If there’s a body of water present, there may be a North American mink inhabiting the area.
In fact, they're found in Alaska throughout Canada and south including Florida. Dry areas of the southwest are the only locales where the mink doesn’t reside.
With its distribution so large and a stable population, the mink isn’t considered a threatened species.
However, pollution of water sources and changes in wetland habitats due to human population growth can affect some populations causing a decrease.
The only mink found in America that is threatened due to changes in wetland habitats and diversion of waterways is a subspecies found in the southern stretches of Florida.
Due to its highly desirable fur, the mammal has been introduced in countries outside its native range. Wild populations that have escaped captivity now reside in areas of Europe, Russia, Ireland, South America, Great Britain, Iceland, Japan and China.
Due to its similarity in appearance, the North American mink is often mistaken for the European mink. The main differences between the two minks are the European mink is smaller and has a distinctive patch of white on its chin.
North American minks look very similar to others in their family such as otters and weasels and reside in similar areas.
The mammal has a long, slender body with short stubby legs with webbed feet and a long tail. The fur is dark brown and there may be a white patch of fur on the throat and chest.
Minks weigh anywhere from 1.5- to 3.5-pounds and can be as long as 2-feet, with males slightly bigger than females. The glossy fur is water-resistant and thicker in winter than in summer.
The North American mink does not hibernate throughout winter and is active year-round. Other than during the mating season of February through April, mink are solitary creatures. Female minks reach maturity around 1-year of age and males reach maturity around 18-months.
Females give birth once each year to a litter of 2 to 10 kits during late spring and early summer. The kits are born blind and naked and are weaned around 8-weeks of age, when they learn to hunt for themselves. Their eyes open around 5-weeks after birth. The kits stay with their family until the fall when they strike out on their own.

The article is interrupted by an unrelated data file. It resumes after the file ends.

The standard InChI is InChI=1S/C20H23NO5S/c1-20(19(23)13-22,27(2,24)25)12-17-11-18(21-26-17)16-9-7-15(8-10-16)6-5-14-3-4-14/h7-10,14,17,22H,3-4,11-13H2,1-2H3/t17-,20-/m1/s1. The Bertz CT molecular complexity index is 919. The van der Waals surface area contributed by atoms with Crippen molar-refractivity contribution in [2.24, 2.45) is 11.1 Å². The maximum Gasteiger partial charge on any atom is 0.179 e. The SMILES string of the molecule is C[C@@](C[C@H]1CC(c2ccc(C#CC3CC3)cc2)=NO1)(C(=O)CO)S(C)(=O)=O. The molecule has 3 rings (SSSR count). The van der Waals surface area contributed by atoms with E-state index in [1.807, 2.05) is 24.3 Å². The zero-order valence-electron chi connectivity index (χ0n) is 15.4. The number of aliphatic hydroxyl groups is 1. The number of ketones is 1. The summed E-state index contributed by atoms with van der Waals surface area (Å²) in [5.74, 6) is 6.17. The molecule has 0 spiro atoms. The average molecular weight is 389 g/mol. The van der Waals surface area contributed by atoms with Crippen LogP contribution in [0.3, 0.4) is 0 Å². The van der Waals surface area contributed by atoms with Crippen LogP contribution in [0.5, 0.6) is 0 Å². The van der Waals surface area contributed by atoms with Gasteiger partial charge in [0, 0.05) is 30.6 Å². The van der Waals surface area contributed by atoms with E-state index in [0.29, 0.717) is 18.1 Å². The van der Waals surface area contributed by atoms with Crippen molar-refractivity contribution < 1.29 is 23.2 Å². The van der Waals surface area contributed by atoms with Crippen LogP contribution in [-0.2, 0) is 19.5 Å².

Minks living in the wild only live an average of 4- to 5-years. Domesticated minks can live as long as 10-years.
The mink is a territorial predator and makes its home in densely vegetated areas around bodies of water like streams, creeks, rivers, lakes or ponds, both saltwater and freshwater, where it hunts aquatic prey. During winter, it may move its home further inland, taking over rabbit dens.
It prefers to occupy a ready-made den such as those made by muskrats or beavers, though it will dig its own burrow. The mink also lives in burrows under tree roots, rock piles, hollow logs and crevices and holes along stream and creek beds. Mink can have several burrows located within its range.
North American mink are nocturnal and opportunistic carnivores, hunting year-round for prey. However, when winters are harsh, the mink may stay protected inside its den for several days. The mammal is such a good hunter, in the late 18th Century tamed minks were used as rat hunters around farms and other properties. They proved to be better at catching rats than terriers and cats.
Minks are skilled swimmers and can dive many feet underwater to retrieve their prey. Their webbed feet and water-repellent fur make it possible for them to maneuver through the water with little effort.
When threatened or scared and like the skunk, minks spray a foul-smelling liquid, but unlike the skunk, they cannot aim the direction of the spray. They also use the spray when marking their territory. Mink combine a hissing with the spraying when feeling threatened. Like a cat, mink also exhibits purring sounds when they are feeling content and not threatened.
Don’t let the cute and innocent-looking face of the North American mink fool you....they are voracious predators.
Depending on the location and season, their diet consists of bird eggs, birds, frogs, fish, ducks, squirrels, rabbits, chipmunks, rats and mice, amphibians, reptiles, worms, crabs and insects. The mammal usually attacks the prey on the back of the neck making a frenzied kill. Many times, it will kill more than it can consume and takes the extra back to its den for a later meal.
When taken outside of its native range, the North American mink can have serious impacts on populations of native wildlife. Even within its native range, the mink’s habit of killing more than it can consume and stealing eggs, can seriously affect native bird populations.
It can also be a frustrating pest to farmers raising chickens or other game birds, killing multiple birds at a time. The mink will even relocate its den closer to areas where chickens roost or where there’s a man-made body of water to capture an easy and convenient meal.
The North American mink can also be a vector of disease. Besides carrying fleas and ticks, the mink is an occasional carrier of distemper, influenza, astrovirus, Aleutian mink virus, transmissible mink encephalopathy and Mink Viral Eneritis. However, mink are not known to be aggressive towards humans.